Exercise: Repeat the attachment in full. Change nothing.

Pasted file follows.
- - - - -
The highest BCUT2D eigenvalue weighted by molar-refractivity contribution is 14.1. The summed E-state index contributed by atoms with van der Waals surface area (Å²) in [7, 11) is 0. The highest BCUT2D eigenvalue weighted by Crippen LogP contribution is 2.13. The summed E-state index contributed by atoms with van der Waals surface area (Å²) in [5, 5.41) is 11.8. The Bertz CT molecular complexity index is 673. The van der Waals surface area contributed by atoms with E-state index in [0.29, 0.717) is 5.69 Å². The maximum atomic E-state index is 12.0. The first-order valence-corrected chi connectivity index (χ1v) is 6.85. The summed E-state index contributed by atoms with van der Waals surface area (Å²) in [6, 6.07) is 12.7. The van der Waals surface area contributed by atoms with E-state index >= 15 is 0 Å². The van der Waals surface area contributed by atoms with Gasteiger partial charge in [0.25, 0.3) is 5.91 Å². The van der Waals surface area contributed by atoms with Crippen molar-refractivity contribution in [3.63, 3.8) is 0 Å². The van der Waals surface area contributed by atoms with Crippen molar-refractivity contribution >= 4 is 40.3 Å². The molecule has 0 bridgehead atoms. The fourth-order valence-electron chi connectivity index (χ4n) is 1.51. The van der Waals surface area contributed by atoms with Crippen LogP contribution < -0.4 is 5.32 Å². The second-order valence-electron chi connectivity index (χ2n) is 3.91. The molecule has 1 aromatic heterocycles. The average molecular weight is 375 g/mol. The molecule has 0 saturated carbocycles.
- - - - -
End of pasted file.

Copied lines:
The highest BCUT2D eigenvalue weighted by molar-refractivity contribution is 14.1. The summed E-state index contributed by atoms with van der Waals surface area (Å²) in [7, 11) is 0. The highest BCUT2D eigenvalue weighted by Crippen LogP contribution is 2.13. The summed E-state index contributed by atoms with van der Waals surface area (Å²) in [5, 5.41) is 11.8. The Bertz CT molecular complexity index is 673. The van der Waals surface area contributed by atoms with E-state index in [0.29, 0.717) is 5.69 Å². The maximum atomic E-state index is 12.0. The first-order valence-corrected chi connectivity index (χ1v) is 6.85. The summed E-state index contributed by atoms with van der Waals surface area (Å²) in [6, 6.07) is 12.7. The van der Waals surface area contributed by atoms with E-state index >= 15 is 0 Å². The van der Waals surface area contributed by atoms with Gasteiger partial charge in [0.25, 0.3) is 5.91 Å². The van der Waals surface area contributed by atoms with Crippen molar-refractivity contribution in [3.63, 3.8) is 0 Å². The van der Waals surface area contributed by atoms with Crippen molar-refractivity contribution >= 4 is 40.3 Å². The molecule has 0 bridgehead atoms. The fourth-order valence-electron chi connectivity index (χ4n) is 1.51. The van der Waals surface area contributed by atoms with Crippen LogP contribution < -0.4 is 5.32 Å². The second-order valence-electron chi connectivity index (χ2n) is 3.91. The molecule has 1 aromatic heterocycles. The average molecular weight is 375 g/mol. The molecule has 0 saturated carbocycles.